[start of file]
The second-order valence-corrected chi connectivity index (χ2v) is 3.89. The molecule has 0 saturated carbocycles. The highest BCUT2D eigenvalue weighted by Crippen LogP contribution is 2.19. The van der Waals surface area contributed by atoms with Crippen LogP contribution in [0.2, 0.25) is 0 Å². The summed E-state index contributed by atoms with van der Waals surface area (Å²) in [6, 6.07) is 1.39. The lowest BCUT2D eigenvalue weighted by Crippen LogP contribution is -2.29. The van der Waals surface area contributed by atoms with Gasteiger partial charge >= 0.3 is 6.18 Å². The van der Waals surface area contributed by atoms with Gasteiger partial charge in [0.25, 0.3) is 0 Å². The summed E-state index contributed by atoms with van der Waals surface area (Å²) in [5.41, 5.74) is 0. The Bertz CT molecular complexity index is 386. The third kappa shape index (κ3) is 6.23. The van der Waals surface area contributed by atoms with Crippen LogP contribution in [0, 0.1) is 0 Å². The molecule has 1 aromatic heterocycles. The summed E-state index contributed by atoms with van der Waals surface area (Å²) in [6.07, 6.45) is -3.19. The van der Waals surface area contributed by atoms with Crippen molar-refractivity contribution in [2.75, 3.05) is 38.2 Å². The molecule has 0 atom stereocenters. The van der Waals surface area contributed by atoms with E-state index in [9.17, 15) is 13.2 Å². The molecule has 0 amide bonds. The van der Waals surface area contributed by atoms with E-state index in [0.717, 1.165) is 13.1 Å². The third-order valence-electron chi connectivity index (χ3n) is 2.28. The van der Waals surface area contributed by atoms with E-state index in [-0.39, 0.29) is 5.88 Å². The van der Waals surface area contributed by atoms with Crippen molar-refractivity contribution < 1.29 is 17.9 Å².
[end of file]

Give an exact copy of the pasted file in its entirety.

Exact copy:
The second-order valence-corrected chi connectivity index (χ2v) is 3.89. The molecule has 0 saturated carbocycles. The highest BCUT2D eigenvalue weighted by Crippen LogP contribution is 2.19. The van der Waals surface area contributed by atoms with Crippen LogP contribution in [0.2, 0.25) is 0 Å². The summed E-state index contributed by atoms with van der Waals surface area (Å²) in [6, 6.07) is 1.39. The lowest BCUT2D eigenvalue weighted by Crippen LogP contribution is -2.29. The van der Waals surface area contributed by atoms with Gasteiger partial charge >= 0.3 is 6.18 Å². The van der Waals surface area contributed by atoms with Gasteiger partial charge in [0.25, 0.3) is 0 Å². The summed E-state index contributed by atoms with van der Waals surface area (Å²) in [5.41, 5.74) is 0. The Bertz CT molecular complexity index is 386. The third kappa shape index (κ3) is 6.23. The van der Waals surface area contributed by atoms with Crippen LogP contribution in [0, 0.1) is 0 Å². The molecule has 1 aromatic heterocycles. The summed E-state index contributed by atoms with van der Waals surface area (Å²) in [6.07, 6.45) is -3.19. The van der Waals surface area contributed by atoms with Crippen molar-refractivity contribution in [2.75, 3.05) is 38.2 Å². The molecule has 0 atom stereocenters. The van der Waals surface area contributed by atoms with E-state index in [9.17, 15) is 13.2 Å². The molecule has 0 amide bonds. The van der Waals surface area contributed by atoms with E-state index in [0.717, 1.165) is 13.1 Å². The third-order valence-electron chi connectivity index (χ3n) is 2.28. The van der Waals surface area contributed by atoms with E-state index in [-0.39, 0.29) is 5.88 Å². The van der Waals surface area contributed by atoms with Crippen molar-refractivity contribution < 1.29 is 17.9 Å².